A piece of the sky had fallen, was floating a foot above the hill by the road. Distracting, infuriating in 50-mile-an-hour traffic and no shoulder, no pull-off, no way to stop. Naming what we’d seen took a backseat to staying on the road, but Oh yes! — a field of Ithuriel’s spear (Triteleia laxa), its mass of blooms waving on invisibly thin stalks above the short-grazed grass.
They’re named for the angel some of us first met in the bowels of Milton’s Paradise Lost:
Him, thus intent Ithuriel with his spear
Touched lightly; for no falsehood can endure
Touch of celestial temper, but returns
Of force to its own likeness.
“Him” was Lucifer, Satan, the devil who’d squatted at Eve’s ear in toadish costume, his disguise undone by the touch of that spear. Like the magical rule of true names, it reveals the nature of what it touches. In short, it’s the instrument of Getting It Right.
A good double handful of Ithuriel’s choir — the family Themidaceae, including the brodiaeas, triteleias, dichelostemmas, and their cousins — live on the West Coast, some only in California, some only in very small areas of California. Lacking miraculous weapons, we need a field guide and maybe a hand lens to sort them out — some are hard to tell apart from their close relatives, and taxonomists change their minds and reclassify them now and then.
However it might be sorted, Ithuriel’s spear is part of a lovely complex of flowers that salutes our springs and summers, from shade to open meadow to gravelly roadsides. They start as soft, naked green stalks, most standing straight, some species twining onto the nearest support. Then, in ones and twos and great multiples, sometimes after their leaves wither, they burst their various fireworks: bright blue, purple, or yellow flowers, seeming to explode from those grasslike stems.
They’re all geophytes; they make bulblike corms underground, an adaptation for long dry periods like our summers and some places’ winters. Geophytes store nutrition to get a head start in the growing season, and that compact food source gets exploited by burrowing and digging animals, including us. The family gets lumped as “Indian potatoes,” along with mariposa tulips, yampahs, soaproots, and others. Native Americans ate the corms, called them “grass nuts,” and cultivated them by burning and dividing: “After they [the Yurok] got done collecting [bulbs and corms], they would go through and take all the little ones off and replant them . . . so there would be a continual supply,” said Kathy Heffner, of the Wailaki tribe, as quoted in M. Kat Anderson’s book Tending the Wild.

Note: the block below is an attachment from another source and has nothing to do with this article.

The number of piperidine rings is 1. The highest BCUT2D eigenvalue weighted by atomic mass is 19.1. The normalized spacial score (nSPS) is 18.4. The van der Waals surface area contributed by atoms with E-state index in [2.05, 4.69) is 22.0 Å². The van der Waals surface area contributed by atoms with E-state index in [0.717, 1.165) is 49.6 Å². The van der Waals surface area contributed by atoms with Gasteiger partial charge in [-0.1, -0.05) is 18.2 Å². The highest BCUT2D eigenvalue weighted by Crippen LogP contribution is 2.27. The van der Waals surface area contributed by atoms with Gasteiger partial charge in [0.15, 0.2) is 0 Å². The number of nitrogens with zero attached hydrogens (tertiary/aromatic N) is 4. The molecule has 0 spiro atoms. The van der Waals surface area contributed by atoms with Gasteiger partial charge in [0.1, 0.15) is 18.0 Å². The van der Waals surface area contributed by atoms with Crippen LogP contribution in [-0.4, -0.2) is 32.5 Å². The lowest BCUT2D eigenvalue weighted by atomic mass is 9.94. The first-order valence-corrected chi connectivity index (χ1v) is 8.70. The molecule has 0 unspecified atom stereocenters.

Blue dicks, Dichelostemma capitatum, with a smaller bloom than Ithuriel’s spear’s, does quite well under this kind of cultivation, even if it’s accidental. Look for them along roadsides and other disturbed places, bravely popping up through the gravel in early spring. Ookow, D. congestum, looks very like blue dicks but shies away from the road and blooms later.
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Ithuriel’s spear has a look-alike cousin too: Brodiaea elegans (harvest or elegant brodiaea), with similar big blue-to-violet floral heads that appear in similar grassland habitat. B. elegans generally takes the late shift, blooming when the grasses around it are golden-dry, but they can overlap. Like all Brodiaeas, it has “waxy” flowers; triteleias and dichelostemmas don’t, and there are differences in stamen numbers.
They have a blushing white relative, T. hyacinthina, that likes seasonally wet meadows; and a yellow one, T. ixioidies, boringly called “pretty face,” that favors the heights from here all the way up to Sierran meadows. Dichelostemma ida-maia sparks shady woodlands with red and yellow, shyly drooping.
Enjoy them as you meet them and name them if you can; the time it takes is well spent in their company.